The remaining three, Understanding, Patience, and Persistence, I consider rational anchors.   They speak to the cerebrum (Neocortex), or thinking brain. They elicit cause and effect, and help with the “why’s” of what to focus on.

So, here they are with a short description for each.  Don’t worry, I will expand upon each in the upcoming days.  (Rationals are blue, Spirituals are green)

  • Compassion – is to feel the suffering of others.
  • Understanding – is to put yourself into another’s mind, or into a situation and really think about what you would do
  • Patience – is to understand that things take time, despite large amounts of effort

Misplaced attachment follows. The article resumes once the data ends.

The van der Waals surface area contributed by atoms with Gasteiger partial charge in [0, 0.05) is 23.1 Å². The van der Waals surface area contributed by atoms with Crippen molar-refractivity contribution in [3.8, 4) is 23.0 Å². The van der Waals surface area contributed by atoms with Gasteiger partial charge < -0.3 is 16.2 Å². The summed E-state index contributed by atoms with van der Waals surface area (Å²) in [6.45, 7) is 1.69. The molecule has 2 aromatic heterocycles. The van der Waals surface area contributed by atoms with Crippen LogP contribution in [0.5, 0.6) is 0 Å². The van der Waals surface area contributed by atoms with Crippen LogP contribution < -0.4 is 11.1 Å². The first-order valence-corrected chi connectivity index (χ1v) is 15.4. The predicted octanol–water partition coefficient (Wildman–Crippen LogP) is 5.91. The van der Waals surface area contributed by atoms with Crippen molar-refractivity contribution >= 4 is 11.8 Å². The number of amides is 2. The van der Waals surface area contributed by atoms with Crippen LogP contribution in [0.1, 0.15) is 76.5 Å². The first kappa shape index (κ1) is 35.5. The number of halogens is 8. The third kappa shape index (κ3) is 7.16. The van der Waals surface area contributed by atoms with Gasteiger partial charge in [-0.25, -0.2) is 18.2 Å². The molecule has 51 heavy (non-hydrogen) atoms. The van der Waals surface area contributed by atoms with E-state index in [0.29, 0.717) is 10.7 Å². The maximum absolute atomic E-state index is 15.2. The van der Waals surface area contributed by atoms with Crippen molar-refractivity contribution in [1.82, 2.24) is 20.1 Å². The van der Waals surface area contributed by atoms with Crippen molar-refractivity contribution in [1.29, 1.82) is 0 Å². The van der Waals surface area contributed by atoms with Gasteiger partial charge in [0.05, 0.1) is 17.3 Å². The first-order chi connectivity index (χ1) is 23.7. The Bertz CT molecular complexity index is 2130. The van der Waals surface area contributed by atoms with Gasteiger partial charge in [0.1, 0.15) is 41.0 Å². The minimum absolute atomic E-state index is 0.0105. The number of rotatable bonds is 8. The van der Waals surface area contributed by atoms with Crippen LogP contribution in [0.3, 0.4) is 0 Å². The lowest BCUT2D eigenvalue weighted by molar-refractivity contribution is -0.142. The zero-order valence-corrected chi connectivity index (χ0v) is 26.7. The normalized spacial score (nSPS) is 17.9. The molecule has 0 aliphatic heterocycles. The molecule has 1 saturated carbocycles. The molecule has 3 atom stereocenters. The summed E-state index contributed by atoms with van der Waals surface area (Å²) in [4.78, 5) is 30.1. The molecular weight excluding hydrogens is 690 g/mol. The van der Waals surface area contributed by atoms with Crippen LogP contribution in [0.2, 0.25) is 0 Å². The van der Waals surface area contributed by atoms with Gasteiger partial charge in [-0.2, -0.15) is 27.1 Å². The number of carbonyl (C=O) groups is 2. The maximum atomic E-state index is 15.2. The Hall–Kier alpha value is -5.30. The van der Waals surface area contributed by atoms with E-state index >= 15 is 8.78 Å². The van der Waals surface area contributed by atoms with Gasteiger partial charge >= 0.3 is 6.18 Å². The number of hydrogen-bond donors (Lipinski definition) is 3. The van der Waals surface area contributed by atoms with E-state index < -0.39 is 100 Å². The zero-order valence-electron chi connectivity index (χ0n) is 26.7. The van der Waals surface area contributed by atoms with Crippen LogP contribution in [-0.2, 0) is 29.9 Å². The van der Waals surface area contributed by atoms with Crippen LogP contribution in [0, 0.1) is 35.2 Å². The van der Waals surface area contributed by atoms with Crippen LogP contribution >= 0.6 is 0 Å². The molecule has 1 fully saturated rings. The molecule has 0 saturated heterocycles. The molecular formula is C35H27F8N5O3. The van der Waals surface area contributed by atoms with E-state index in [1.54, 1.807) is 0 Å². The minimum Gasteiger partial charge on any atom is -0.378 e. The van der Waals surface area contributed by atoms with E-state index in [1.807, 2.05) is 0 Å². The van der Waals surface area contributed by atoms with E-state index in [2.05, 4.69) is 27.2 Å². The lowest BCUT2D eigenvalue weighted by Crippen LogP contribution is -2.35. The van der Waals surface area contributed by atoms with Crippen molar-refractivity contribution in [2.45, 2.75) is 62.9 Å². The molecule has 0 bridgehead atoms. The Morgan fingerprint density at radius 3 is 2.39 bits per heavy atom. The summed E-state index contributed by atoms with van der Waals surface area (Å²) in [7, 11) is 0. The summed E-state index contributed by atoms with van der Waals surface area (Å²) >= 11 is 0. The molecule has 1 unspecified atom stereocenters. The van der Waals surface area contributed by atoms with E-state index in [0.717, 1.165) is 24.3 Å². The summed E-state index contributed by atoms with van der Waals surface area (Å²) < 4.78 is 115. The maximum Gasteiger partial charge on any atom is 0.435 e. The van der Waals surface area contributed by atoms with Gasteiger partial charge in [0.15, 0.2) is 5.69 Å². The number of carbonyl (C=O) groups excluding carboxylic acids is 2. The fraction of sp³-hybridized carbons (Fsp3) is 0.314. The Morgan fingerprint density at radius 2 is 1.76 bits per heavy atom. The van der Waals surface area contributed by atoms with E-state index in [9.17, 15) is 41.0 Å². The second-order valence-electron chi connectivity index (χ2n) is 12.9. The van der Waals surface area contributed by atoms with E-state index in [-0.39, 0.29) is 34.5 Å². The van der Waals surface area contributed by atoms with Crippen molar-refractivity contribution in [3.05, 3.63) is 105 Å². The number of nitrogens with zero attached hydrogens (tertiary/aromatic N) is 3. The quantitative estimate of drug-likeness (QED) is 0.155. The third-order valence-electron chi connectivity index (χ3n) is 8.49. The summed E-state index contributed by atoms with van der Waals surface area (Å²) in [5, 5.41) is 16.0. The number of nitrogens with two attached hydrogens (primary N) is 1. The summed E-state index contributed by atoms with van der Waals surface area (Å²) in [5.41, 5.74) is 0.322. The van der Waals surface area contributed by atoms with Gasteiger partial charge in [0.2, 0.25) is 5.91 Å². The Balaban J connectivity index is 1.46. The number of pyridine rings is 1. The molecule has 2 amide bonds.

• Persistence – if things take time, then great effort is required over and over and over…
  • Joy – is not just joy, but sympathetic joy.  This is to revel in the good fortune of others…the opposite of envy
  • Equanimity – is the ability to see things as they are, from a distance, to be the water and not the waves (see Passionate Equanimity)
  • Love – as in Lovingkindness; this is love without possessing, without judging, without expecting it in return, it is to love as if a god

Note:  You may be wondering why these are listed in this particular order.  It’s a simple practical decision for me:  it’s because in this order, they spell CUPP-JEL, which I can remember easily.  None is more important than another, in my opinion (see last paragraph of my credentials here).  You might choose to start with the “rationals” and finish with the “spirituals,” or vice versa (that would spell UPPJELC). For all I care, use PLUC-JEP.